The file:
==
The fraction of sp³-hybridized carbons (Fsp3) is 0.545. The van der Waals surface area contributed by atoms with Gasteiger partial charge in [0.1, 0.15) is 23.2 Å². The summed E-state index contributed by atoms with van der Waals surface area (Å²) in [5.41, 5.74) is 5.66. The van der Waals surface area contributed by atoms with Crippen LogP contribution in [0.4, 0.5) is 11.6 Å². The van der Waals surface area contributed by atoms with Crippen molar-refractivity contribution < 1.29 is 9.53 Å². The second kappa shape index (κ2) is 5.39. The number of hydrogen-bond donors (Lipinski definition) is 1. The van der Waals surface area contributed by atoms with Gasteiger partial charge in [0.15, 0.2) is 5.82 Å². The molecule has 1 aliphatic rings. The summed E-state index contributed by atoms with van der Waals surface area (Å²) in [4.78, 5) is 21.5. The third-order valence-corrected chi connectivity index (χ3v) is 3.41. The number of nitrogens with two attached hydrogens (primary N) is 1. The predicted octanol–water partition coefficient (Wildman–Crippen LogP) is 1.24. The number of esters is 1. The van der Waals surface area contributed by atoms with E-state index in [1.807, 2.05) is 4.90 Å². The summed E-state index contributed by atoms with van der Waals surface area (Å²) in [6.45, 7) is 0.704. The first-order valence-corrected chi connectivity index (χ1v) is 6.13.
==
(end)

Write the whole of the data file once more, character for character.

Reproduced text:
The fraction of sp³-hybridized carbons (Fsp3) is 0.545. The van der Waals surface area contributed by atoms with Gasteiger partial charge in [0.1, 0.15) is 23.2 Å². The summed E-state index contributed by atoms with van der Waals surface area (Å²) in [5.41, 5.74) is 5.66. The van der Waals surface area contributed by atoms with Crippen LogP contribution in [0.4, 0.5) is 11.6 Å². The van der Waals surface area contributed by atoms with Crippen molar-refractivity contribution < 1.29 is 9.53 Å². The second kappa shape index (κ2) is 5.39. The number of hydrogen-bond donors (Lipinski definition) is 1. The van der Waals surface area contributed by atoms with Gasteiger partial charge in [0.15, 0.2) is 5.82 Å². The molecule has 1 aliphatic rings. The summed E-state index contributed by atoms with van der Waals surface area (Å²) in [4.78, 5) is 21.5. The third-order valence-corrected chi connectivity index (χ3v) is 3.41. The number of nitrogens with two attached hydrogens (primary N) is 1. The predicted octanol–water partition coefficient (Wildman–Crippen LogP) is 1.24. The number of esters is 1. The van der Waals surface area contributed by atoms with E-state index in [1.807, 2.05) is 4.90 Å². The summed E-state index contributed by atoms with van der Waals surface area (Å²) in [6.45, 7) is 0.704. The first-order valence-corrected chi connectivity index (χ1v) is 6.13.